5 Design Trends in Residential Construction

5 Design Trends in Residential Construction

I work with scores of clients every year. Each project is different but there are some overall trends that are likely here to stay for the long haul:

  1. Open Floorplan – Yes, this idea has been around for a while. However now, we remove walls in the majority of our remodeling projects and open floorplans are increasingly being featured in new construction primary homes, condos and secondary homes. It starts with the kitchen and expands outward from there, creating a large, open layout where families can multitask and still be together. Additional windows should be included in any open floorplan, to bring the outside in.
  2. Freestanding tubs – We have seen a surge in freestanding tubs, primarily in the master bath. More people are removing the whirlpools in favor of freestanding soaking tubs, eliminating the boxed-in tub deck look. This creates a dramatic focal point and often gives the space a more open, spacious feel. There are many styles available: vintage claw-foot, transitional and ultra-modern looks.
  3. Quartz and Quartzite countertops – Granite is still very popular and is a good, quality material. Quartz and Quartzite, however have come on strong due to their reputation as a stone that’s pretty indestructible. The leading quartz manufacturers are coming up with authentic marble looks without the drawbacks of the real thing: staining and comparable softness. Quartz is 2/3 natural quartz and 1/3 man-made composite, allowing manufacturers to create good-looking colors. Quartzite is a natural stone. Both have become very popular!
  4. Porcelain imitation wood tile flooring – The options for this popular material are becoming numerous: they are available in various linear plank sizes as well as more traditional squares and rectangles. There are many different colors, grain options and pattern variation (for a more realistic look) similar to hardwood flooring, but also comparably indestructible. This is a greast option in a high traffic area or one exposed to moisture.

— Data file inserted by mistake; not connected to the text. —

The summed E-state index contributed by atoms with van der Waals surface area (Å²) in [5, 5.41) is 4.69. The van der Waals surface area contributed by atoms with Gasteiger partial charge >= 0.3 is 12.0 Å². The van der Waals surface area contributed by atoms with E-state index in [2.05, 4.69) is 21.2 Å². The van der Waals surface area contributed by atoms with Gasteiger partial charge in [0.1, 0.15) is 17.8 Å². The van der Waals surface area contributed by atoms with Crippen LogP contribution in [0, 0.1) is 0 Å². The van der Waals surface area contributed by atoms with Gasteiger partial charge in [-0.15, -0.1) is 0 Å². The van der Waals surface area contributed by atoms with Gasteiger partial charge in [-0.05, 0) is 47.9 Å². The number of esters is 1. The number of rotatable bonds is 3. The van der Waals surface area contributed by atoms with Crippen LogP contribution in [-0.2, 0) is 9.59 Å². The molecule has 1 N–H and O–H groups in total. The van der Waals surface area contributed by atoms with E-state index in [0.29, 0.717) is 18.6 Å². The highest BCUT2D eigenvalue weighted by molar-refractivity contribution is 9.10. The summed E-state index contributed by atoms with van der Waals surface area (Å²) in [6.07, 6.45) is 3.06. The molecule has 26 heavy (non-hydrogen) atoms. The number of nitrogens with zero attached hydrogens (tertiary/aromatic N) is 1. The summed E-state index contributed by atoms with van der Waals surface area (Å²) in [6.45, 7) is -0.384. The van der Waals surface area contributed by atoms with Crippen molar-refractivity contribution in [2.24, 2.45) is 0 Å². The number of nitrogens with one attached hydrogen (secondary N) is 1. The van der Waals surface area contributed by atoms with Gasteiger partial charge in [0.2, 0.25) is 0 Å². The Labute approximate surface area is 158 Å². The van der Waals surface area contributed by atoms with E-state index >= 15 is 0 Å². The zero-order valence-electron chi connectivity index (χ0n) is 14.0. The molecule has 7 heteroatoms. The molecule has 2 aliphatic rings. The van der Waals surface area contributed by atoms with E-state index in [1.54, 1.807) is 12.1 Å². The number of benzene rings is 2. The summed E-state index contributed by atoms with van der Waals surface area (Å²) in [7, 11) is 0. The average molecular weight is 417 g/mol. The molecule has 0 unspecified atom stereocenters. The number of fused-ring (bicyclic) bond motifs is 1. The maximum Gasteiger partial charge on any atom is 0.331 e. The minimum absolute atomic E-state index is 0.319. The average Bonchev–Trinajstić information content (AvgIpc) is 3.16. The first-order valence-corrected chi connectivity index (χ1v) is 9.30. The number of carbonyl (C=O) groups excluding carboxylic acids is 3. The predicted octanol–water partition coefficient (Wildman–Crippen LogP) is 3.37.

5. Storage – Rarely do I design a project without including plenty of specialized storage. People want everything in its place. More often than not, we’re reducing the size of an extra bedroom in favor of a well-planned and spacious master walk-n closet. The majority of my new kitchen designs includes a butler’s pantry, often with prep space, secondary appliances and open storage. Mudrooms have become a very popular space, always with multiple lockers and other storage cabinets. Minimizing clutter is a big trend in design today.

Designer’s advice: as I mentioned, each project is different and each client has a different objective for their project. These trends are not for everyone; typically, one or two will apply, but I’ll always weigh the pros and cons to make sure we collectively select the right option for the space. And most importantly, I want the design to be timeless and classic, regardless of the style.

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